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Regeneron Pharmaceuticals' (Nasdaq: REGN ) launch of Eylea has been nothing short of amazing. Sales haven't spiked up quite as fast as Vertex Pharmaceuticals' (Nasdaq: VRTX ) Incivek, but Eylea was launching into direct competition from Roche's Lucentis and cheap off-label use of Roche's Avastin. By contrast, Incivek was an add-on therapy to the existing standard of care, so there wasn't an entrenched leader that it had to steal market share from.
In the first quarter, Regeneron registered sales of $124 million, a solid increase over the $72 million run rate it exited the fourth quarter with. The biotech estimates it's taken 10% of the macular degeneration market. The ability to inject the drug half as often is a clear advantage, so I'm not shocked it was able to reach that level of penetration -- I'm just surprised it happened so quickly.
Equally surprised, it seems, is Regeneron's management -- or they're just really cautious with guidance. After the solid quarter, Regeneron is guiding for sales between $500 million and $550 million this year, which is nearly double the guidance it put out in February. And that guidance was an increase from just a month prior.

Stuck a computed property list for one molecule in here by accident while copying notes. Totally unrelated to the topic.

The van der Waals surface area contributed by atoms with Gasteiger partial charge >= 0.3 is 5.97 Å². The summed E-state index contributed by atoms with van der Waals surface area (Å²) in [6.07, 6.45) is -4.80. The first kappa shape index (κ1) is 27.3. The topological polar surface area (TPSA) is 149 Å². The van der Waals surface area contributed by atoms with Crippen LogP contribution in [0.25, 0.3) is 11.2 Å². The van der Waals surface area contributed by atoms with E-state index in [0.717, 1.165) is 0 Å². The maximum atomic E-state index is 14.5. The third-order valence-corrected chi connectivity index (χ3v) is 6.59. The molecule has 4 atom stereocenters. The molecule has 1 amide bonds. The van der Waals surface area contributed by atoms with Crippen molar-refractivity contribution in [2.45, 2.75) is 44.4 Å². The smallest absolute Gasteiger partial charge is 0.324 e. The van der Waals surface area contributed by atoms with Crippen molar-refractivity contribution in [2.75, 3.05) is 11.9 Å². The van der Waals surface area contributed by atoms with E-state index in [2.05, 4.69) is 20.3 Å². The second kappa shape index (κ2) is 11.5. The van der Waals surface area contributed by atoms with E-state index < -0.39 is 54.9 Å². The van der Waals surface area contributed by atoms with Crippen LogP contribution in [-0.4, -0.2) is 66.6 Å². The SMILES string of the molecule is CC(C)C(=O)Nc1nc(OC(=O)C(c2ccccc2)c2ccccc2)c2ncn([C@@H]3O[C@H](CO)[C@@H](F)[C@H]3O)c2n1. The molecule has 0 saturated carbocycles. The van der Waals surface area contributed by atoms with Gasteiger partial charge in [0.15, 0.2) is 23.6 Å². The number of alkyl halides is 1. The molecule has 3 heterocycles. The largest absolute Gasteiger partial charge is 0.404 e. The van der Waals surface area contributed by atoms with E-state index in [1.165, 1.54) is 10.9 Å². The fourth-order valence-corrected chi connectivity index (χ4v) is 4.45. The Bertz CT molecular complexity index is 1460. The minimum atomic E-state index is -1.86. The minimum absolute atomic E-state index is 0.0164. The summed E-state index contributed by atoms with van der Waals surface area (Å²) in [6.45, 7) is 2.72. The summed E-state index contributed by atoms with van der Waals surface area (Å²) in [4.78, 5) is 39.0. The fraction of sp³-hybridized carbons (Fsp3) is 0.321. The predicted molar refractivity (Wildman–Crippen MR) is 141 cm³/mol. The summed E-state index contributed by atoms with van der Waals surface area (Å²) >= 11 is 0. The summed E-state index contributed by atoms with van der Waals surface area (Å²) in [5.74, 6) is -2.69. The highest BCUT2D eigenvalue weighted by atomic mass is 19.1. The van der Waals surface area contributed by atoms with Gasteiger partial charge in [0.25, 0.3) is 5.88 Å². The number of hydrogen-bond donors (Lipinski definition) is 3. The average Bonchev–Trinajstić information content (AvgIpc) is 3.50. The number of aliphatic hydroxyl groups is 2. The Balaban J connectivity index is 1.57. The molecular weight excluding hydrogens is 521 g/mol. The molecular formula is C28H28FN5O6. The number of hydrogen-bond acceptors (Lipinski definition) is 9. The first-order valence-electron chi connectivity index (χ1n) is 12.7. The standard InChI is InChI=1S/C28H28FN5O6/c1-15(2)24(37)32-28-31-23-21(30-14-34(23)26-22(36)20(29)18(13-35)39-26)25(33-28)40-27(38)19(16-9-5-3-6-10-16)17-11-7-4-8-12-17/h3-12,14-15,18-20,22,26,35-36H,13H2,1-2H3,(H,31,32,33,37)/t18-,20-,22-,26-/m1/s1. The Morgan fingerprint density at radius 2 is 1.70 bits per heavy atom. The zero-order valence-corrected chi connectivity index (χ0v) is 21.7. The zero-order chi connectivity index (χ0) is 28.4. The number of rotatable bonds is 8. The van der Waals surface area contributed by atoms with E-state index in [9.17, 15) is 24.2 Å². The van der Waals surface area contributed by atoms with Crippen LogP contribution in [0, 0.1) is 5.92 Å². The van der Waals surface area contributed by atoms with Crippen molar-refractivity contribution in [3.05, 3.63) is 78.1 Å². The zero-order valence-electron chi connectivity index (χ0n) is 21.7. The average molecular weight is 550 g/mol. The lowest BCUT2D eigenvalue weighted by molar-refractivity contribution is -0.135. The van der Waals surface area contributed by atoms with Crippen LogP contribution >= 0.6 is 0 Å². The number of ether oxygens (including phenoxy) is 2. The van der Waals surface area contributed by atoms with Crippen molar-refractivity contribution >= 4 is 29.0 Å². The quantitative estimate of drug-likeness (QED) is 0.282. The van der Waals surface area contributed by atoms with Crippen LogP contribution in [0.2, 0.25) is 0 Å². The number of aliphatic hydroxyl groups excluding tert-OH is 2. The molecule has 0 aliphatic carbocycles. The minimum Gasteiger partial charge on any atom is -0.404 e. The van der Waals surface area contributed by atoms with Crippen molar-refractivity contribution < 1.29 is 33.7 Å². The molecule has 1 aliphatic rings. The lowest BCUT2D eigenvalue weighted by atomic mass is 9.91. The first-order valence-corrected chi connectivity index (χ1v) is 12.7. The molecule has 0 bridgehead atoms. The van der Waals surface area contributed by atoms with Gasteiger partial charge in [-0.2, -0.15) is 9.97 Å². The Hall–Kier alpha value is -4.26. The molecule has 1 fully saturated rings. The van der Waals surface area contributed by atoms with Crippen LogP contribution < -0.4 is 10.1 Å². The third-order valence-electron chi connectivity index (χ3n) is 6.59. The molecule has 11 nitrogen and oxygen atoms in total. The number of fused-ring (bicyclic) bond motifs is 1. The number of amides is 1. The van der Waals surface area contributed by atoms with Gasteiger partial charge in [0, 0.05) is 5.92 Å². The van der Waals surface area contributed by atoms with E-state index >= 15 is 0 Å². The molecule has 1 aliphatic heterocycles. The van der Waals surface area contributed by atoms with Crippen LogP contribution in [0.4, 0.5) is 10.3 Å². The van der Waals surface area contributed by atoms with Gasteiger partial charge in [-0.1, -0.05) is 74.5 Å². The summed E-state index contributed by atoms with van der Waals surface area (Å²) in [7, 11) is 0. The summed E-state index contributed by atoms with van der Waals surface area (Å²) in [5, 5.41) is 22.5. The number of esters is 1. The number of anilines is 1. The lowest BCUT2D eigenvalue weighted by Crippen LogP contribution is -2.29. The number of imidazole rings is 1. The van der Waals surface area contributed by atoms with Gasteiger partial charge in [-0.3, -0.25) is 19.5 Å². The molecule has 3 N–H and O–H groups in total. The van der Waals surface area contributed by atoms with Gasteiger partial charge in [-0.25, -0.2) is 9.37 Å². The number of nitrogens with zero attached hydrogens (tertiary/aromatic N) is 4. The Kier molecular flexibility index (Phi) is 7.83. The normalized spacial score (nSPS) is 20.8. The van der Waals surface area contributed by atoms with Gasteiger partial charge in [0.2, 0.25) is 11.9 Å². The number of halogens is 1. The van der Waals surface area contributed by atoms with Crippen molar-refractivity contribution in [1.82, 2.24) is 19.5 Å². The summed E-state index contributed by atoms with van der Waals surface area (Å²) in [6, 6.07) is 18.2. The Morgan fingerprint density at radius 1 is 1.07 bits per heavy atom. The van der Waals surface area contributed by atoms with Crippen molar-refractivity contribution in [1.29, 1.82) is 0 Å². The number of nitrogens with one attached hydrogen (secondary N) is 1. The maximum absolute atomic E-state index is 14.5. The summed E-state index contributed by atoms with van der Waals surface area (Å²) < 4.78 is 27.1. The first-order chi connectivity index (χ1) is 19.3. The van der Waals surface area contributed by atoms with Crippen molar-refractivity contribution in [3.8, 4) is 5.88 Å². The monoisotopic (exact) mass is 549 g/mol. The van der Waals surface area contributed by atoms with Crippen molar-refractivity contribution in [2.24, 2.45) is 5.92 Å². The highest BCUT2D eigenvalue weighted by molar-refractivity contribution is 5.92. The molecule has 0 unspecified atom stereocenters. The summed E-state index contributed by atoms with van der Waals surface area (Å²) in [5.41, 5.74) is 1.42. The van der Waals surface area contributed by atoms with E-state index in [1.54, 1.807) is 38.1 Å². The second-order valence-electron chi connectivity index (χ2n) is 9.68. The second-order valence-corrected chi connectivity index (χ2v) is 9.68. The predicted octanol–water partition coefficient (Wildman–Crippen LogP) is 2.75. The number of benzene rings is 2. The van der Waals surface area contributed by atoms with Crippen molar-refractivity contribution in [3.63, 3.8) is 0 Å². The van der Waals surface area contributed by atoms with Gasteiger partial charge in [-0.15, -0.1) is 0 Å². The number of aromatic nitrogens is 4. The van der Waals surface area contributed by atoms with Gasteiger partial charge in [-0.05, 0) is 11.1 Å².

The solid quarter allowed the biotech to become profitable for the first time in its history, which is always a monumental occasion. Given the continuing increase in sales, I imagine Regeneron will be able to stay in the black, something other fledgling biotechs like Onyx Pharmaceuticals (Nasdaq: ONXX ) had trouble doing once they turned a profit; research and development for the next blockbuster isn't cheap.
Regeneron's secret to success is the pact it struck with Sanofi (NYSE: SNY ) a few years ago that has the French pharma giant footing the bill for much of the biotech's research in exchange for a cut of the drugs that are developed. In the first quarter, about 70% of Regeneron's research and development costs were reimbursed by collaborators.
While the launch of Eylea has been nothing short of spectacular, investors' enthusiasm might be getting ahead of itself. With a market cap over $12 billion, Regeneron trades at a whopping 24 times this year's projected sales -- not earnings, sales. Investors are counting on Eylea to continue growing, which seems reasonable given the room to penetrate further, but the biotech will likely need a hit or two from the pipeline to justify that price as well.
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